…that growth matters so the church can become more and more catalytic for the kingdom of God, for the good of the world. (84)

Blaise Pascal reminds us, “We are embarked.” In other words, if you are alive, you’ve already set sail. (88)

Joy is the serious business of heaven. (89)

When perfection comes, the imperfect disappears…Now we see but a poor reflection as in a mirror; then we shall see face to face. Now I know in part; then I shall know fully, even as I am fully known. (89)

How great is the love the Father has lavished on us, that we should be called children of God! And that is what we are! The reason the world does not know us is that it did not know him. Dear friends, now we are children of God, and what we will be has not yet been made known. But we know that when he appears, we shall be like him, for we shall see him as he is. Those who have this hope within them purify themselves, just as he is pure. (90)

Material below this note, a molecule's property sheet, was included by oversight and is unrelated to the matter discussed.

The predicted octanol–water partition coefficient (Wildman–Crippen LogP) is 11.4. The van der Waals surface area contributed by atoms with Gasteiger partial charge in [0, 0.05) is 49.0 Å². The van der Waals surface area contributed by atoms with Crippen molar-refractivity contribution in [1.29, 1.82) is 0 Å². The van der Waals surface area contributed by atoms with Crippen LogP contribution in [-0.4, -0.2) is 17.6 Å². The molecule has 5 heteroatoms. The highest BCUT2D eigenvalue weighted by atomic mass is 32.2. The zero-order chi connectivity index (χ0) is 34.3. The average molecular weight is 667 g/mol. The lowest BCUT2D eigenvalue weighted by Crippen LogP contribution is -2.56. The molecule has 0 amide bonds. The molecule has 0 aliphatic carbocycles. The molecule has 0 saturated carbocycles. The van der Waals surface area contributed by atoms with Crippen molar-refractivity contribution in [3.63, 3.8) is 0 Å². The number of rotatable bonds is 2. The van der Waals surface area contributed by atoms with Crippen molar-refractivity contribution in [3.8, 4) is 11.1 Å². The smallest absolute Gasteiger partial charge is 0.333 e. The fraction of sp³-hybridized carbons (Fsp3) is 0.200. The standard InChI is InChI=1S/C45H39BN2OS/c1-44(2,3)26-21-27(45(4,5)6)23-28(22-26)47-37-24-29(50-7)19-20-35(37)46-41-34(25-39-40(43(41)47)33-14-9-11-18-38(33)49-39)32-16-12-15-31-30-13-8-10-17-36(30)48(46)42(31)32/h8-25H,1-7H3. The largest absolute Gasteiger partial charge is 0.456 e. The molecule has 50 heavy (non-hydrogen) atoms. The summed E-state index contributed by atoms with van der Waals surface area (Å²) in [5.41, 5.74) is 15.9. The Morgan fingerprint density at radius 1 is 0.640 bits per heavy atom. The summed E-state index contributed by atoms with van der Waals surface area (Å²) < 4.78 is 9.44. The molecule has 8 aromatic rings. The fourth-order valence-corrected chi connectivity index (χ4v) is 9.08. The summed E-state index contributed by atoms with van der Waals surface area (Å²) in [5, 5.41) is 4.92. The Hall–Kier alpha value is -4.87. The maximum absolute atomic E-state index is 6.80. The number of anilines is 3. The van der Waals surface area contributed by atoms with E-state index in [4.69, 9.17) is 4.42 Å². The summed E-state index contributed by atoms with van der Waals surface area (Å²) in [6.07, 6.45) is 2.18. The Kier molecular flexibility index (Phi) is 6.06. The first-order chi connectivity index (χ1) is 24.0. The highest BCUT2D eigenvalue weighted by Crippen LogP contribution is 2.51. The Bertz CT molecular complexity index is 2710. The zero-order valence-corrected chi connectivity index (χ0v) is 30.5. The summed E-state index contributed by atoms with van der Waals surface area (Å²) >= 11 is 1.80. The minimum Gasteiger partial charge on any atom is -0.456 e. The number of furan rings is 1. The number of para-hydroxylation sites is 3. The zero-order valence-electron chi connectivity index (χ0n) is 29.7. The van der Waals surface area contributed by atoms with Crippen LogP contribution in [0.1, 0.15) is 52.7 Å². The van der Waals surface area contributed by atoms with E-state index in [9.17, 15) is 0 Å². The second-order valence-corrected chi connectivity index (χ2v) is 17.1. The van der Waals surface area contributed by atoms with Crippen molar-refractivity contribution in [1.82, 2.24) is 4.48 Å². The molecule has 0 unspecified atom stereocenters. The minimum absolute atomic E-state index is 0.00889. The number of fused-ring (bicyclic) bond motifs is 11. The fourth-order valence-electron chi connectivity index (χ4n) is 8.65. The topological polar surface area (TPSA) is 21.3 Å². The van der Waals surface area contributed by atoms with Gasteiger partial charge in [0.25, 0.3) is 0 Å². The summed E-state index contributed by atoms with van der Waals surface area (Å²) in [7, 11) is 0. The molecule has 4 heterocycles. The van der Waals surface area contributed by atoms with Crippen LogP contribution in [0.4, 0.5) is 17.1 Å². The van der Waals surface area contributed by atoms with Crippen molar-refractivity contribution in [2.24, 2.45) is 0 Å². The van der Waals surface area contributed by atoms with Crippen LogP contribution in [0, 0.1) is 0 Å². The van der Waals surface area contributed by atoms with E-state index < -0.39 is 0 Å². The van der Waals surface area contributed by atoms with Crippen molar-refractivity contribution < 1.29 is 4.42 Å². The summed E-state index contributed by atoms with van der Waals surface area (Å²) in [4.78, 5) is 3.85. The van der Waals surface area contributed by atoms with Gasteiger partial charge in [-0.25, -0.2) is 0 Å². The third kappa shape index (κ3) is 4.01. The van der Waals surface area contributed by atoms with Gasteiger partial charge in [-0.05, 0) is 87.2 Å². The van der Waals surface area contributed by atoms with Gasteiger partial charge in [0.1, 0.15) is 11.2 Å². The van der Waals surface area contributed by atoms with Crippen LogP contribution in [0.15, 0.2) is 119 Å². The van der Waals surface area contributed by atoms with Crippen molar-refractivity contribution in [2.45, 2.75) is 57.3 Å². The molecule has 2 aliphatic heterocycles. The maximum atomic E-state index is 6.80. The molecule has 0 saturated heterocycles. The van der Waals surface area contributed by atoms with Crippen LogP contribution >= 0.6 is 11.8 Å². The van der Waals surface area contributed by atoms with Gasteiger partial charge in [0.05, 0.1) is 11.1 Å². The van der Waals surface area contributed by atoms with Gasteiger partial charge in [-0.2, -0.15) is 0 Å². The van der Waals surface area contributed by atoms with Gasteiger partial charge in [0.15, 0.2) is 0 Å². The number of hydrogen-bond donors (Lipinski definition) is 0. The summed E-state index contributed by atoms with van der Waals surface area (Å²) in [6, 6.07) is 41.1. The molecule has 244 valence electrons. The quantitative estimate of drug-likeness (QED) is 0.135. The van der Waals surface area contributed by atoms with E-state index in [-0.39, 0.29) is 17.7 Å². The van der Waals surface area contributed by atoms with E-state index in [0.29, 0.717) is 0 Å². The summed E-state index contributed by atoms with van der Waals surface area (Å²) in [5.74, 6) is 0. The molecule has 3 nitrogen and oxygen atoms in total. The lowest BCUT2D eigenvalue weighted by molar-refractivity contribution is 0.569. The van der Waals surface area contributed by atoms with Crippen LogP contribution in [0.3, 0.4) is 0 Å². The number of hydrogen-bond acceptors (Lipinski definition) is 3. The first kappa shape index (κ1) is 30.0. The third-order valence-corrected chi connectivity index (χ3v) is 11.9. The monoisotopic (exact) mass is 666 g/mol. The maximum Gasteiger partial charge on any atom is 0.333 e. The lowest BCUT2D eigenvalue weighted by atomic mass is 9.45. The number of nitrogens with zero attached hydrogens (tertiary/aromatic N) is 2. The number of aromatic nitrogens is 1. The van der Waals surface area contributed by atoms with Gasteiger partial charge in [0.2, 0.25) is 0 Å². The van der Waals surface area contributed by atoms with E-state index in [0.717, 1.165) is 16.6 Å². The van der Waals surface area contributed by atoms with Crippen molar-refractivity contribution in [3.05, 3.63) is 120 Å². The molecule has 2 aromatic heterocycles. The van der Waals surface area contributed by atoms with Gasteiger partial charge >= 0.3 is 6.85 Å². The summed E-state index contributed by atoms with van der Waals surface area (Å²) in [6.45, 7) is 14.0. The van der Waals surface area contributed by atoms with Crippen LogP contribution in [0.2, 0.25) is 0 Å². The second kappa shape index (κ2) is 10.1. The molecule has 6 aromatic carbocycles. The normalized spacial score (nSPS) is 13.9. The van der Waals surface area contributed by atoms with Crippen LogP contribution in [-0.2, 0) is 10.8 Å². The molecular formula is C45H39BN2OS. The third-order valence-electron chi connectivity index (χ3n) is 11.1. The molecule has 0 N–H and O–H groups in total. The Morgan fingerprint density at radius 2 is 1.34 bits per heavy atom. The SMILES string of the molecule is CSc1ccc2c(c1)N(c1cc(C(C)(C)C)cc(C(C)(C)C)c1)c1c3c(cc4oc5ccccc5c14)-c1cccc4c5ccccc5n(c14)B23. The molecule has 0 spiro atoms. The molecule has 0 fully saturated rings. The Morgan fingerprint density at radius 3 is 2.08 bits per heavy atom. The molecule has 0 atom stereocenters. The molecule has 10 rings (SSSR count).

…the reality of death gives us an important gift every day: it reminds us that we can’t keep putting off the work of becoming. (91)

11. Getting Beyond Righteousness

…don’t you think that all of the language about heaven and hell is evocative language, not technical description? (95)

Spiritual realities require risky language,.. (95)

How do we remain open and accepting of people, without compromising and condoning sin? (96)

Does one have to be wrong and the other right? (98)

…who was the greater sinner, the woman caught in adultery or the Pharisee holding a stone ready to execute her? (99)

How much energy do we modern Christians put into condemning sexual sins compared to avoiding the judgmental, Pharisaical attitude of those with rocks in their hands? (99)

…modern individualism has truncated our view of sin. (99)

The issue is who is truly good. (101)

And to be a good neighbor means recognizing that there are ultimately no strangers. (101)

12. French Fries and the Kingdom of God

I don’t even think of them as Christians or non-Christians. I just think of them as people I love. (103)

I am not too fond of that expression, ‘friendship evangelism.’ It can prostitute friendship. (104)